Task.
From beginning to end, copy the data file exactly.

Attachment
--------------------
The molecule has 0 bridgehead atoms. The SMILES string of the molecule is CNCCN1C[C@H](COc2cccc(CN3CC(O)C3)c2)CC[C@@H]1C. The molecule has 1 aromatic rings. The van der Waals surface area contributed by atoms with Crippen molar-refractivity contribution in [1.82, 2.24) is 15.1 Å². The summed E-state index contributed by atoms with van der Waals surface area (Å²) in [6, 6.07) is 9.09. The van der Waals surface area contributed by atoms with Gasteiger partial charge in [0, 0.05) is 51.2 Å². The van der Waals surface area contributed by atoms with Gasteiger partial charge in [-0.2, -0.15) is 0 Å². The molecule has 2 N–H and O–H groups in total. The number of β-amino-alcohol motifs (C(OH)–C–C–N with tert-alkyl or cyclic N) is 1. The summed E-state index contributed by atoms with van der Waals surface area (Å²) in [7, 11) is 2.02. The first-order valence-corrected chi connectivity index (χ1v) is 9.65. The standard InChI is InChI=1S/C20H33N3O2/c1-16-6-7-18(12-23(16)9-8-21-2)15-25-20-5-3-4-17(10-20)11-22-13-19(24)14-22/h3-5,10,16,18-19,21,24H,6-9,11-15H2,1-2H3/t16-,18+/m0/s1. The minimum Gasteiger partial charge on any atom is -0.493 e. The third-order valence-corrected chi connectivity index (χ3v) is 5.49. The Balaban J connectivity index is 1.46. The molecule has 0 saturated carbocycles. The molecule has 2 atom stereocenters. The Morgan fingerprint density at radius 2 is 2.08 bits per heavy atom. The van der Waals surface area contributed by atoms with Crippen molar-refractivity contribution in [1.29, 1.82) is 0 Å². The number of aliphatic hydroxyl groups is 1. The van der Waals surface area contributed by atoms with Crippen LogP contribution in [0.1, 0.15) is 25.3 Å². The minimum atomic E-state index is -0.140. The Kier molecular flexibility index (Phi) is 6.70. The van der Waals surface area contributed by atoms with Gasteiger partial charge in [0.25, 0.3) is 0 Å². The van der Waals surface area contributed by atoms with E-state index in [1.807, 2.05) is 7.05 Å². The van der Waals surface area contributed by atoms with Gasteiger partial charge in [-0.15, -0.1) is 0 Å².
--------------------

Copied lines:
The molecule has 0 bridgehead atoms. The SMILES string of the molecule is CNCCN1C[C@H](COc2cccc(CN3CC(O)C3)c2)CC[C@@H]1C. The molecule has 1 aromatic rings. The van der Waals surface area contributed by atoms with Crippen molar-refractivity contribution in [1.82, 2.24) is 15.1 Å². The summed E-state index contributed by atoms with van der Waals surface area (Å²) in [6, 6.07) is 9.09. The van der Waals surface area contributed by atoms with Gasteiger partial charge in [0, 0.05) is 51.2 Å². The van der Waals surface area contributed by atoms with Gasteiger partial charge in [-0.2, -0.15) is 0 Å². The molecule has 2 N–H and O–H groups in total. The number of β-amino-alcohol motifs (C(OH)–C–C–N with tert-alkyl or cyclic N) is 1. The summed E-state index contributed by atoms with van der Waals surface area (Å²) in [7, 11) is 2.02. The first-order valence-corrected chi connectivity index (χ1v) is 9.65. The standard InChI is InChI=1S/C20H33N3O2/c1-16-6-7-18(12-23(16)9-8-21-2)15-25-20-5-3-4-17(10-20)11-22-13-19(24)14-22/h3-5,10,16,18-19,21,24H,6-9,11-15H2,1-2H3/t16-,18+/m0/s1. The minimum Gasteiger partial charge on any atom is -0.493 e. The third-order valence-corrected chi connectivity index (χ3v) is 5.49. The Balaban J connectivity index is 1.46. The molecule has 0 saturated carbocycles. The molecule has 2 atom stereocenters. The Morgan fingerprint density at radius 2 is 2.08 bits per heavy atom. The van der Waals surface area contributed by atoms with Crippen molar-refractivity contribution in [1.29, 1.82) is 0 Å². The number of aliphatic hydroxyl groups is 1. The van der Waals surface area contributed by atoms with Crippen LogP contribution in [0.1, 0.15) is 25.3 Å². The minimum atomic E-state index is -0.140. The Kier molecular flexibility index (Phi) is 6.70. The van der Waals surface area contributed by atoms with Gasteiger partial charge in [0.25, 0.3) is 0 Å². The van der Waals surface area contributed by atoms with E-state index in [1.807, 2.05) is 7.05 Å². The van der Waals surface area contributed by atoms with Gasteiger partial charge in [-0.15, -0.1) is 0 Å².